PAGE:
One of the best things about summer is spending more time outdoors. The warm weather and sunshine brings everyone outside in droves to enjoy their luscious, green lawns. The last thing you want to deal with are yellow spots on the lawn. Unfortunately, the summer heat isn’t always to blame for these discolorations. There are several reasons a green lawn can turn yellow. What is important is to identify the cause of the yellow spots and correct it quickly to return your lawn to its healthy green condition.
Here are 6 common causes for yellow spots on your lawn along with solutions to fix them.
Soil issues are one of the most common causes for yellow turf in your lawn. These issues typically stem from a nitrogen deficiency but can also be related to a lack of other nutrients. These deficiencies can make the turf susceptible to pests and disease.
Soil issues can be corrected by:
- Amending the soil with compost. This helps fix poor drainage and pH levels in the soil.
- Adding fertilizer which replaces the nutrients that are missing.
- Adding nitrogen or iron supplements to regulate these nutrient levels.
There are several seasonal factors that can cause yellowing of your lawn. Cutting your grass too short leaves yellow or brown grass behind. A low mow should only be done on the first cut of the spring. Mower blades should be raised for all subsequent mows during the summer and fall. Iron deficiency is also a seasonal problem that can cause yellow spots. This often happens after a heavy rain causing the turf to grow faster than it can take in nutrients, making the grass turn yellow. Grasses in their off season can also turn yellow. Warm season turf will turn yellow in the fall and winter.
These seasonal issues can be corrected by:
- Avoiding cutting more than 1/3 of the grass blade when mowing.
- Overseeding your lawn with another grass type.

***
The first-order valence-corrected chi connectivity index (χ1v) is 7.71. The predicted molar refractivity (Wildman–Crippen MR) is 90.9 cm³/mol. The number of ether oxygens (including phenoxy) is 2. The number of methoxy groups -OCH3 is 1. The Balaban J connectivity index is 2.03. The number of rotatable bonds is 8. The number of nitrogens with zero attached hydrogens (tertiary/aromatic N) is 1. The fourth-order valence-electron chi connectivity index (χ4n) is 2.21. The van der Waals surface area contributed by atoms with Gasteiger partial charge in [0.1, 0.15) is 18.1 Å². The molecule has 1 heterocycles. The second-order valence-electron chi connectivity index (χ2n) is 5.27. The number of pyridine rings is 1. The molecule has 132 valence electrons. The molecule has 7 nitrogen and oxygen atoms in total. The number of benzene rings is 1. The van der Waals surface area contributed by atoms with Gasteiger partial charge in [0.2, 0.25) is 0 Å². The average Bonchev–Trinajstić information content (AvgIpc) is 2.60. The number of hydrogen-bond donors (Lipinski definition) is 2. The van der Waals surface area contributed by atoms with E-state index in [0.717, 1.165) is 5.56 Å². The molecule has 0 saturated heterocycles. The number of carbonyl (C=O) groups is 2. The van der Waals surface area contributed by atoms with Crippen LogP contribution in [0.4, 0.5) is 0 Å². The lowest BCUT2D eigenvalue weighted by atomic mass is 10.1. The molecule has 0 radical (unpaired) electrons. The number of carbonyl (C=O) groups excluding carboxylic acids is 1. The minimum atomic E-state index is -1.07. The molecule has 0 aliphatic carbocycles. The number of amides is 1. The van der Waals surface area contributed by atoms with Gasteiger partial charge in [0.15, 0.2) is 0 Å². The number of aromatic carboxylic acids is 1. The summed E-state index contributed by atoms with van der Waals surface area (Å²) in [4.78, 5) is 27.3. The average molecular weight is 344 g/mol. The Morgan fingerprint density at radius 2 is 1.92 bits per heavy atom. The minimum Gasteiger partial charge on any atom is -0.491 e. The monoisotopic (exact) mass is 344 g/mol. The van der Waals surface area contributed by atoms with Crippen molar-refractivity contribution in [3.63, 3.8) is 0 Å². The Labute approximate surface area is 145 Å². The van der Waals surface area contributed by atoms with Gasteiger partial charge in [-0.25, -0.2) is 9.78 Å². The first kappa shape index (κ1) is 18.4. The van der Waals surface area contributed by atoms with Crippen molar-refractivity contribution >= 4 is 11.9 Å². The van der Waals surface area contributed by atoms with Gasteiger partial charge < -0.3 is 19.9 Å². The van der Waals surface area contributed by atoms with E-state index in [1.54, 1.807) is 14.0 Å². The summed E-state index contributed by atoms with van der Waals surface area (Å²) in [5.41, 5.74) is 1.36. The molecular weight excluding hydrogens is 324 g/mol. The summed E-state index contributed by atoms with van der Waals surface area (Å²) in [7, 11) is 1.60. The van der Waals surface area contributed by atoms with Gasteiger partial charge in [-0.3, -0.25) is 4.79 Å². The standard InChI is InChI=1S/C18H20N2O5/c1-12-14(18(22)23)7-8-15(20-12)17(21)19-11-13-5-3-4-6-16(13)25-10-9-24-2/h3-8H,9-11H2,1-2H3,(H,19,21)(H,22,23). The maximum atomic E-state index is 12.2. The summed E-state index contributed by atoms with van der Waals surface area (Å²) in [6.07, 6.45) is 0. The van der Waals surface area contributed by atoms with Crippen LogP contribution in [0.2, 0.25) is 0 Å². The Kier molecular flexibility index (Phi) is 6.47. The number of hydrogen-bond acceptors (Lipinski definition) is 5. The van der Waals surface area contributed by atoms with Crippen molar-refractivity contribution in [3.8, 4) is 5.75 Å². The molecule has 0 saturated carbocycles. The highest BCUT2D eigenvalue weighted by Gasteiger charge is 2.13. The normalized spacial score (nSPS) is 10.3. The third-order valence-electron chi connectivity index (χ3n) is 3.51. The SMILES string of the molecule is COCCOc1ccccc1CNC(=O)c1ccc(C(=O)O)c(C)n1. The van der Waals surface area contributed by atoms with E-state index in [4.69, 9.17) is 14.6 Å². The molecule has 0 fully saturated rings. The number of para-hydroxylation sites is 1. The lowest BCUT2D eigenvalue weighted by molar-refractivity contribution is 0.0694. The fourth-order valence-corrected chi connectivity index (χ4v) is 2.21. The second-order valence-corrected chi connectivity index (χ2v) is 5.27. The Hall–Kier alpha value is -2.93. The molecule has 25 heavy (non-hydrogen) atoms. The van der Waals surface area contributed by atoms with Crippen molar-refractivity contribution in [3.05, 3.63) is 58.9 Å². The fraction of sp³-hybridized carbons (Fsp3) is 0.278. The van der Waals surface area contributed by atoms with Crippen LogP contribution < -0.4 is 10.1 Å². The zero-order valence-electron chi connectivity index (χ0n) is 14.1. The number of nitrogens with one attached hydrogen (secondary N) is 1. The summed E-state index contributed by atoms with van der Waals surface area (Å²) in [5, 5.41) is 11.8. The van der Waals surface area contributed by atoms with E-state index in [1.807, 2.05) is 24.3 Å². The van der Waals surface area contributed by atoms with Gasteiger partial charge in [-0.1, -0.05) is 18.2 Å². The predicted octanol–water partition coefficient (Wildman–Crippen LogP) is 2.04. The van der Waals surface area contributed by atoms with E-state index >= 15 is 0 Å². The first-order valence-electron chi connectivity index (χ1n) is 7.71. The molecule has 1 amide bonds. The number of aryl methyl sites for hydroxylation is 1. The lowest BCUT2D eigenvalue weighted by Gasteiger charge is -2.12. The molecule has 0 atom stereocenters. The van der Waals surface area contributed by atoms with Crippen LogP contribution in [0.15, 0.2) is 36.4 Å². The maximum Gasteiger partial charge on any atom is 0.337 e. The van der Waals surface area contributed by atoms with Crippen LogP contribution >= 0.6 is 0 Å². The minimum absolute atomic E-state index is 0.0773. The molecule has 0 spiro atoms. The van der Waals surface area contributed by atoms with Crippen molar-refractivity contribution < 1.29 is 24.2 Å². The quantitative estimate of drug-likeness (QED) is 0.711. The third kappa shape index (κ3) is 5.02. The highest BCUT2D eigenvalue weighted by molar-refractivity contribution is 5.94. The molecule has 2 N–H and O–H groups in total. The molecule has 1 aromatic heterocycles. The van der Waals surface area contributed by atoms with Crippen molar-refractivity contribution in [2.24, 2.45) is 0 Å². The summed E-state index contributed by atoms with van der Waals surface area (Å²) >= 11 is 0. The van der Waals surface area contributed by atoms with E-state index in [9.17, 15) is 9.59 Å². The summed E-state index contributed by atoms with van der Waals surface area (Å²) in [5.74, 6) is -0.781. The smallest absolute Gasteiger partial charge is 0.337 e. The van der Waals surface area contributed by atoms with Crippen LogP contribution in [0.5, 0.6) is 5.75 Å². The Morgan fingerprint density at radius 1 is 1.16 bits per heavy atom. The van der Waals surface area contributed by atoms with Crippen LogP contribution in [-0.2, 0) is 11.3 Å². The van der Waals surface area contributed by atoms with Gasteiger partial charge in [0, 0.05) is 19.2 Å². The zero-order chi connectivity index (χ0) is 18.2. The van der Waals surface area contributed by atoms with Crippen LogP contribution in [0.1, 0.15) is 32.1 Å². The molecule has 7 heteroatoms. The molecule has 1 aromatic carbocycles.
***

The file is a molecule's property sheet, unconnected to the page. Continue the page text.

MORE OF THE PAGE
- Waiting until spring when warm season turf returns to its normal green growth season.
Some environmental factors can cause a lawn to turn yellow. Excessive dog urine, spilled gasoline and other chemicals, and a lack of a strong root system because of previous stress can all cause yellowing.
These environmental issues can be resolved by:
- Soaking areas with excessive urine with water or dish soap to help clean the staining substance off the grass.
- Encouraging the dog to use other areas of the lawn.
- Reseeding or resodding your lawn.
During the summer months several factors combine to increase the dryness of your lawn. Summer often brings drought conditions to many areas, leading to increased water rates on utility bills and water restrictions by local governments. This lack of watering can cause turf to dry out significantly. Decreased watering coupled with the excessive heat and full sun exposure can cause extreme stress to your lawn, causing it to turn yellow.
Dryness can be combated with:
- Watering more deeply and more frequently.
While the nitrogen deficiencies we mentioned earlier can cause yellowing of the lawn, too much nitrogen can have the same effect. Too much fertilizer (and subsequently too much nitrogen) can burn the roots of grass and change the pH of the soil. This makes the roots unable to take up water and nutrients they need to grow.
Overfertilizing can be corrected by:
- Always deeply watering in fertilizer when it is applied.
Diseases & Pests
Fungal diseases can also cause yellow turf. Some common fungal diseases include fairy rings, snow mold, fusarium, and smut. Insects can also damage grass causing yellow spots. Adult insects do not typically cause a problem; it is the larvae of the insects that will eat grass roots causing damage.
Diseases and pests can be avoided by:
- Using a fungicide in the spring combined with the healthy lawn care steps below.
- Using an insecticide or larvacide specifically formulated for the particular pest you are dealing with.
Steps To A Healthy Lawn
Once you have identified the source of your yellow lawn and corrected it, take these steps for lawn care that you can use regularly to keep your lawn healthy and green.
- Mow at the correct height for your turf.
- Use sharp blades on your mower and only mow when the grass is dry.
- Use the proper turf for your region and/or climate zone.
- Check the soil for deficiencies and add fertilizer or nutrients to enrich as needed.
- Have the lawn aerated; this loosens the soil to let more nutrients, oxygen, and water reach the root system.
- Thin out the trees so the turf gets plenty of sunlight.
- Rake up any excess grass clippings and fallen leaves.
- Fill in any low areas with dirt or sand; water can accumulate in these areas and cause disease.
- Improve drainage with the help of a professional lawn care company.